Last night when Greg said the house and its occupants reminded him of The Addams Family it made me think about the movie. And then I remembered that weird little black and white TV series by the same name ran from 1964 to 1966. John Astin was Gomez Addams, Carolyn Jones played Morticia. The passionate couple lived with their two children: Wednesday and Pugsley and their extended family which consisted of Uncle Fester, Grandmama, and visiting relatives like Cousin Itt and Ophelia. They also had some extraordinary servants: Lurch and Thing, a hand that would scuttle around and do … well … things.
All very macabre, yet wholesome and certainly popular—too popular for the The New Yorker, which originally published the single-panel cartoons by American humorist Charles Samuel Addams. Addams was a sophisticated and debonair character with a tendency toward the darkly bizarre. He was “Chill” to his schoolmates. The New Yorker suspended his Addams Family cartoon for a while because of the series, but brought it back after the editor who had deemed it suddenly inappropriate retired.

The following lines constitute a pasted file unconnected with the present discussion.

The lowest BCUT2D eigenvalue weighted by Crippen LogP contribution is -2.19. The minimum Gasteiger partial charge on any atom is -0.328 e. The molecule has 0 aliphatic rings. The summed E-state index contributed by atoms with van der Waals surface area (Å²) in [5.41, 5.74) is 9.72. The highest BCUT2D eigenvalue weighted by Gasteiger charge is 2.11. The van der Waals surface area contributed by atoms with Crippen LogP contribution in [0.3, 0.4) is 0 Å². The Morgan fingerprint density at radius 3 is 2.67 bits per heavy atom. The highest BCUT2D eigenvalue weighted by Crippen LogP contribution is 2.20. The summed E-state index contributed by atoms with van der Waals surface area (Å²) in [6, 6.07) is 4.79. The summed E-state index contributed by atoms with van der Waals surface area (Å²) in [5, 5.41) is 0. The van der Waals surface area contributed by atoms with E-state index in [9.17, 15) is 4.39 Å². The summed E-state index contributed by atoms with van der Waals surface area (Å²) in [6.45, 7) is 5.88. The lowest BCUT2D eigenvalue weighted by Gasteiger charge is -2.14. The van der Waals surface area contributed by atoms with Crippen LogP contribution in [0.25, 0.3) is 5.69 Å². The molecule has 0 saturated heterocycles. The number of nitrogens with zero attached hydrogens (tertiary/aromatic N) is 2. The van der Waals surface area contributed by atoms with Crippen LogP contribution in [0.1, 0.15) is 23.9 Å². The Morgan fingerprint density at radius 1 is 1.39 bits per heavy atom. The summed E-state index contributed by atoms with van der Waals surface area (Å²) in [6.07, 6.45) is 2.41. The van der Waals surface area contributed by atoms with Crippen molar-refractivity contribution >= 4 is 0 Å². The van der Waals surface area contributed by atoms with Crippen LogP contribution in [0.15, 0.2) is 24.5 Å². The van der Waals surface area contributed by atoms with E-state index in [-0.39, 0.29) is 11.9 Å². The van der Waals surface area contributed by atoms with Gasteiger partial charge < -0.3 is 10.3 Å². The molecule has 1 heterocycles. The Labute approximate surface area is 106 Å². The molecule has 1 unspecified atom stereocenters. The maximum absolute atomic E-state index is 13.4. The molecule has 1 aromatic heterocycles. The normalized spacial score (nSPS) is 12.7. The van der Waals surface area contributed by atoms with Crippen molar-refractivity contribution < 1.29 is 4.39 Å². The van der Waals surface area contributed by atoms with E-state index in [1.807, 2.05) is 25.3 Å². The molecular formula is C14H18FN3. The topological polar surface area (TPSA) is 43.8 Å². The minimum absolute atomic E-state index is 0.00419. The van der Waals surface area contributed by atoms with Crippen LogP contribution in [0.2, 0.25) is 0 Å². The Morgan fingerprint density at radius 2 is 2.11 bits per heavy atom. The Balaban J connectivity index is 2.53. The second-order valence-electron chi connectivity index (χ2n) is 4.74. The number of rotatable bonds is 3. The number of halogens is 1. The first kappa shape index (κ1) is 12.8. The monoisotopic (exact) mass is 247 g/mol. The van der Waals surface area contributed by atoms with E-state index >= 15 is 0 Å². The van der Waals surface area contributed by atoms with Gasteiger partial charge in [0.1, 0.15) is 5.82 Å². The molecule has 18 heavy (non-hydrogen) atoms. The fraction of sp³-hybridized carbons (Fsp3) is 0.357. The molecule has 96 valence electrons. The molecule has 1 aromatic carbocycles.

What I like best about the The Addams Family in print or on film is the implicit message. It’s the supposedly normal humans who are always scheming while the dearly dreadful Addamses are the sweetest, kindest, most helpful creatures you can imagine, although their attentions are sometimes a bit odd and off-base. I don’t mind the comparison. I also love their servants. Oh, for a Thing and a butler called Lurch. Lurch, Lurch?
—Erin Orison, DEAD LOVE/The Daily Slice
Image by Bart Frescura, courtesy of Bart Frescura